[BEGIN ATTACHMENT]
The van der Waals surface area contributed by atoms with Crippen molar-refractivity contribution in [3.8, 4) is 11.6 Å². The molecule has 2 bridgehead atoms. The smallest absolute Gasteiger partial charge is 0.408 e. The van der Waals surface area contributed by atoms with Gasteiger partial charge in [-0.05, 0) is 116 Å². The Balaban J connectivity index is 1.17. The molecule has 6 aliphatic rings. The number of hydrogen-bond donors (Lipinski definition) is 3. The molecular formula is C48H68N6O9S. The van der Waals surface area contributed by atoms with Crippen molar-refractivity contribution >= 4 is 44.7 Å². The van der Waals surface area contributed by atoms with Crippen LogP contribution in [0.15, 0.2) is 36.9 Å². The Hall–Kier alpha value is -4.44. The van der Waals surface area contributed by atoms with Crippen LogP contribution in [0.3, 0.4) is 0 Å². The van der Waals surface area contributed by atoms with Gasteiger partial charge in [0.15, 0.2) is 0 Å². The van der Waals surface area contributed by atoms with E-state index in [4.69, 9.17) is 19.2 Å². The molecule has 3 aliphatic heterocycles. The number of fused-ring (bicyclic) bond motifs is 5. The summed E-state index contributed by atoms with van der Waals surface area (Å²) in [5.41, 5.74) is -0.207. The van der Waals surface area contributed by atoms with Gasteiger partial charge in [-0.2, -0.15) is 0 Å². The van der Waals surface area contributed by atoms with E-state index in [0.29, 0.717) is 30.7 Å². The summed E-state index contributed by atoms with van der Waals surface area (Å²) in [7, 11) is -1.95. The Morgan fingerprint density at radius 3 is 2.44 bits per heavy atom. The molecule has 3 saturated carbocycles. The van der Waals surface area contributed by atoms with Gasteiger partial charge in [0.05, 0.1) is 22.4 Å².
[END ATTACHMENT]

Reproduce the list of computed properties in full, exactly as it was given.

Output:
The van der Waals surface area contributed by atoms with Crippen molar-refractivity contribution in [3.8, 4) is 11.6 Å². The molecule has 2 bridgehead atoms. The smallest absolute Gasteiger partial charge is 0.408 e. The van der Waals surface area contributed by atoms with Gasteiger partial charge in [-0.05, 0) is 116 Å². The Balaban J connectivity index is 1.17. The molecule has 6 aliphatic rings. The number of hydrogen-bond donors (Lipinski definition) is 3. The molecular formula is C48H68N6O9S. The van der Waals surface area contributed by atoms with Crippen molar-refractivity contribution >= 4 is 44.7 Å². The van der Waals surface area contributed by atoms with Crippen LogP contribution in [0.15, 0.2) is 36.9 Å². The Hall–Kier alpha value is -4.44. The van der Waals surface area contributed by atoms with Crippen LogP contribution in [0.3, 0.4) is 0 Å². The van der Waals surface area contributed by atoms with Gasteiger partial charge in [0.15, 0.2) is 0 Å². The van der Waals surface area contributed by atoms with E-state index in [4.69, 9.17) is 19.2 Å². The molecule has 3 aliphatic heterocycles. The number of fused-ring (bicyclic) bond motifs is 5. The summed E-state index contributed by atoms with van der Waals surface area (Å²) in [5.41, 5.74) is -0.207. The van der Waals surface area contributed by atoms with Gasteiger partial charge in [-0.2, -0.15) is 0 Å². The van der Waals surface area contributed by atoms with E-state index in [0.29, 0.717) is 30.7 Å². The summed E-state index contributed by atoms with van der Waals surface area (Å²) in [7, 11) is -1.95. The Morgan fingerprint density at radius 3 is 2.44 bits per heavy atom. The molecule has 3 saturated carbocycles. The van der Waals surface area contributed by atoms with Gasteiger partial charge in [0.05, 0.1) is 22.4 Å².